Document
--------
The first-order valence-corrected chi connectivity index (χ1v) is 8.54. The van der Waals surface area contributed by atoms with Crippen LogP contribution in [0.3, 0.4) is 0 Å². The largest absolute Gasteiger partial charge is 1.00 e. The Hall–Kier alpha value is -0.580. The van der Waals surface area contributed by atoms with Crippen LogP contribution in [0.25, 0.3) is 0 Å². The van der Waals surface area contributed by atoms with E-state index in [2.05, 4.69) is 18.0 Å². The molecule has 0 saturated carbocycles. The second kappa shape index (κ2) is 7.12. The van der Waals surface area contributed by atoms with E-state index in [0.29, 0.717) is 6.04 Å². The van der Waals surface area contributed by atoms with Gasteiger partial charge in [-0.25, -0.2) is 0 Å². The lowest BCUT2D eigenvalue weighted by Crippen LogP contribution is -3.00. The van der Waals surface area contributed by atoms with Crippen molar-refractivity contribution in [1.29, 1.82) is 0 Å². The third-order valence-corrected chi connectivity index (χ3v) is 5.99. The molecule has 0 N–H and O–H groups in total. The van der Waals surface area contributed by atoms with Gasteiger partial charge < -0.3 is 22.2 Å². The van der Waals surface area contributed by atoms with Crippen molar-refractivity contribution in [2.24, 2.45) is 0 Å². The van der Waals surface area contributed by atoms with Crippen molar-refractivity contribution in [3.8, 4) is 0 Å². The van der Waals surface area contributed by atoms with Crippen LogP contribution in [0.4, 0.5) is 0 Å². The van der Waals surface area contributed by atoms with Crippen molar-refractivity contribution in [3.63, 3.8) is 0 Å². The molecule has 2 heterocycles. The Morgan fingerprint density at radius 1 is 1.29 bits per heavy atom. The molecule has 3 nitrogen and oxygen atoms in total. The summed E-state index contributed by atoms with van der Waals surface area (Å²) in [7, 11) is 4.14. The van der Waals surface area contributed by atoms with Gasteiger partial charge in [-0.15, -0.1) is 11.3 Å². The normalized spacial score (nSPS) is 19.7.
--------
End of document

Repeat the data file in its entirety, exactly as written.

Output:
The first-order valence-corrected chi connectivity index (χ1v) is 8.54. The van der Waals surface area contributed by atoms with Crippen LogP contribution in [0.3, 0.4) is 0 Å². The largest absolute Gasteiger partial charge is 1.00 e. The Hall–Kier alpha value is -0.580. The van der Waals surface area contributed by atoms with Crippen LogP contribution in [0.25, 0.3) is 0 Å². The van der Waals surface area contributed by atoms with E-state index in [2.05, 4.69) is 18.0 Å². The molecule has 0 saturated carbocycles. The second kappa shape index (κ2) is 7.12. The van der Waals surface area contributed by atoms with E-state index in [0.29, 0.717) is 6.04 Å². The van der Waals surface area contributed by atoms with Gasteiger partial charge in [-0.25, -0.2) is 0 Å². The lowest BCUT2D eigenvalue weighted by Crippen LogP contribution is -3.00. The van der Waals surface area contributed by atoms with Crippen molar-refractivity contribution in [1.29, 1.82) is 0 Å². The third-order valence-corrected chi connectivity index (χ3v) is 5.99. The molecule has 0 N–H and O–H groups in total. The van der Waals surface area contributed by atoms with Gasteiger partial charge < -0.3 is 22.2 Å². The van der Waals surface area contributed by atoms with Crippen molar-refractivity contribution in [2.24, 2.45) is 0 Å². The van der Waals surface area contributed by atoms with Crippen molar-refractivity contribution in [3.8, 4) is 0 Å². The van der Waals surface area contributed by atoms with Crippen LogP contribution in [0.4, 0.5) is 0 Å². The van der Waals surface area contributed by atoms with Crippen molar-refractivity contribution in [3.63, 3.8) is 0 Å². The molecule has 2 heterocycles. The Morgan fingerprint density at radius 1 is 1.29 bits per heavy atom. The molecule has 3 nitrogen and oxygen atoms in total. The summed E-state index contributed by atoms with van der Waals surface area (Å²) in [7, 11) is 4.14. The van der Waals surface area contributed by atoms with Gasteiger partial charge in [-0.15, -0.1) is 11.3 Å². The normalized spacial score (nSPS) is 19.7.